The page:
Tank mixing, a practice commonly performed by growers across the agricultural spectrum, is an important practice used to reduce the number of sprayer passes per season, prevent resistance development, and to improve product performance.
Health Canada’s Pest Management Regulatory Agency (PMRA) recently announced clarifications to the tank mixing policy in a new guidance document on December 22nd, 2022, entitled “PMRA Guidance Document Tank Mix Labelling”.
Previously, products could be tank mixed if there were no restrictions on any of the partner labels. Under the updated policy, a tank mix can only be applied if the partner labels specifically allow tank mixing. This could appear on the label in one of two forms given below. Additional instructions such as mixing order, or instructions for performing compatibility testing such as the jar test method may also be included in these statements.
Option 1: The label specifically identifies permitted tank mix partners (e.g., “Product X may be tank mixed with products A, B, and C” …); OR
Option 2: The label includes a general tank mixing statement (see below) which permits tank mixing as long as both tank mix partner labels include the statement. Note that product labels may contain both the general tank mixing statement and a specific list of tank mix partners.
“This product may be tank mixed with (a fertilizer, a supplement, or with) registered pest control products, whose labels also allow tank mixing, provided the entirety of both labels, including Directions For Use, Precautions, Restrictions, Environmental Precautions, and Spray Buffer Zones are followed for each product. In cases where these requirements differ between the tank mix partner labels, the most restrictive label must be followed. Do not tank mix products containing the same active ingredient unless specifically listed on this label.
In some cases, tank mixing pest control products can result in reduced pesticide efficacy or increased host crop injury. The user should contact [insert registrant name] at [insert contact information] for information before applying any tank mix that is not specifically recommended on this label”.
PMRA’s generic tank mixing label statement as per Tank Mixing Labelling Guidance Document 2023.
It is also important to note that some product labels might have an exclusionary statement that specifically does not allow tank mixing (e.g., Do not mix or apply this product with any additive, pesticide or fertilizer except as specifically recommended on this label). If a product’s label contains this type of exclusionary statement, then it can only be tank mixed with the specific tank mix partners appearing on its label. To help guide interpretation of the label statements related to tank mixing, the guidance document includes a table to describe various scenarios and whether or not tank mixing would be allowed (see table 1 below).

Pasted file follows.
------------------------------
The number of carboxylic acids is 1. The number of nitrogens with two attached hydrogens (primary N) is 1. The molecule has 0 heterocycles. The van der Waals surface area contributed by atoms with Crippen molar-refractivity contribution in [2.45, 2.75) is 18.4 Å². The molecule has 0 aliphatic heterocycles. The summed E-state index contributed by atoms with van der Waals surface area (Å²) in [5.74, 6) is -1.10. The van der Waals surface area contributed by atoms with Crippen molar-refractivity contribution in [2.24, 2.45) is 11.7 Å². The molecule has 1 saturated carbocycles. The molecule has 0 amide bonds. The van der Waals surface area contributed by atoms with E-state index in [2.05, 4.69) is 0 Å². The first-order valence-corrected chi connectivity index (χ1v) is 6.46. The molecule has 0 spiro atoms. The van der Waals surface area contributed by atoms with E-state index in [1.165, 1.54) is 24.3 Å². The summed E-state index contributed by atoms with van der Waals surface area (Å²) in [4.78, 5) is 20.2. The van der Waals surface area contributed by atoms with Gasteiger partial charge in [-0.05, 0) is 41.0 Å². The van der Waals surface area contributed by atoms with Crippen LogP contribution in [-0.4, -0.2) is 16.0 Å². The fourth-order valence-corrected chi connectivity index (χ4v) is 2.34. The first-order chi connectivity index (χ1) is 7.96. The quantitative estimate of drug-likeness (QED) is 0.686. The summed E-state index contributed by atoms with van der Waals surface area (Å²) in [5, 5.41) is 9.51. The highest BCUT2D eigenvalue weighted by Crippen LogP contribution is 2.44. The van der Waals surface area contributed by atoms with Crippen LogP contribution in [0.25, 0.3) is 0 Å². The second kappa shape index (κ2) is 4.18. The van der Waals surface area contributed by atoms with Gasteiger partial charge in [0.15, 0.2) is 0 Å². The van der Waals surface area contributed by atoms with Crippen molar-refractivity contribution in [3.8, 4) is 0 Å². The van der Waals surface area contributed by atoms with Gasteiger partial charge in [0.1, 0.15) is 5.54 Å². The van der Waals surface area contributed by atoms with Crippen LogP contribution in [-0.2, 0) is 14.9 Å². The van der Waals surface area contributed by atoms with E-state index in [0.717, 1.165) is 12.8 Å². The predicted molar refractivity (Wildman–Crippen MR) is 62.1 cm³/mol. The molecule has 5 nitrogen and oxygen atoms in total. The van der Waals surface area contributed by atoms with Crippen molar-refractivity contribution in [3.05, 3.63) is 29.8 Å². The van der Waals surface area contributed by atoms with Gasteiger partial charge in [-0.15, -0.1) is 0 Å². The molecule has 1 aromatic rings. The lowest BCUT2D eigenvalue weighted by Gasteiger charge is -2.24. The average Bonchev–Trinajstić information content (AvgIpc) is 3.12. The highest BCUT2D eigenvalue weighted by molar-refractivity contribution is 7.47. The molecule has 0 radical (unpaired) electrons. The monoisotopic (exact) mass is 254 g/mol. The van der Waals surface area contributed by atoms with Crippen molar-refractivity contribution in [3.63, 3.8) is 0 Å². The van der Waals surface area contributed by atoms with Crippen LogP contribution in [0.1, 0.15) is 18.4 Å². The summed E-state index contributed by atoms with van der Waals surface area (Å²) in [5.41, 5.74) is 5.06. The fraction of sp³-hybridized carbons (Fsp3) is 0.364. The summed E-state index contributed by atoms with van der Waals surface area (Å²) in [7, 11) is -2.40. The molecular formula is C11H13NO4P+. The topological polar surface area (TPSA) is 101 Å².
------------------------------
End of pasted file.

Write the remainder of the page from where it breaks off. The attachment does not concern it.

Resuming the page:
Table 1: Permissibility of tank mixing based on various combinations of label statements related to tank mixing
*There may be registered labels that have tank mix scenarios like this. Note that this is not allowed for new tank mix label amendments. Further, any product labels that have tank mix scenarios like this must be amended to alleviate the contradictory scenario. To do this, using the last scenario in Table 1 as an example, one of the following must occur: 1) remove the Product X tank mix from the Product Y label, 2) remove the exclusionary statement from the Product X label, or 3) add a specific tank mix for Product Y on the Product X label. Source: PMRA Guidance Document Tank Mix Labelling 2023
Registrants are required to update their labels to align with these changes within two years of the publication date of the guidance document (i.e., by December 22, 2024). Likewise, according to a March 17, 2023, update to the guidance document, sprayer operators can continue their current tank mix practices during the two-year transitional period. On December 22, 2024, the PMRA policy will be in full effect; All practices, labels, marketing materials and educational materials must then be consistent with the new policy.
For growers, and other users of pest control products, this effectively means they may continue to tank mix as previously done for the 2023 and 2024 field seasons. However, when ordering and purchasing product in late fall 2024 and winter 2024-2025, users will need to ensure that desired tank mix partner labels permit tank mixing with each other to ensure their pest control product sprays applied in 2025 comply with the new guidelines.
Parties affected by this new policy change are encouraged to review the guidance document in its entirety for a full explanation and further detail on these changes. For any outstanding questions you may have regarding these new guidelines after reviewing the guidance document, please contact the PMRA Info Service at email@example.com. Further information on tank mixing practices can also be found on the Sprayers101 website.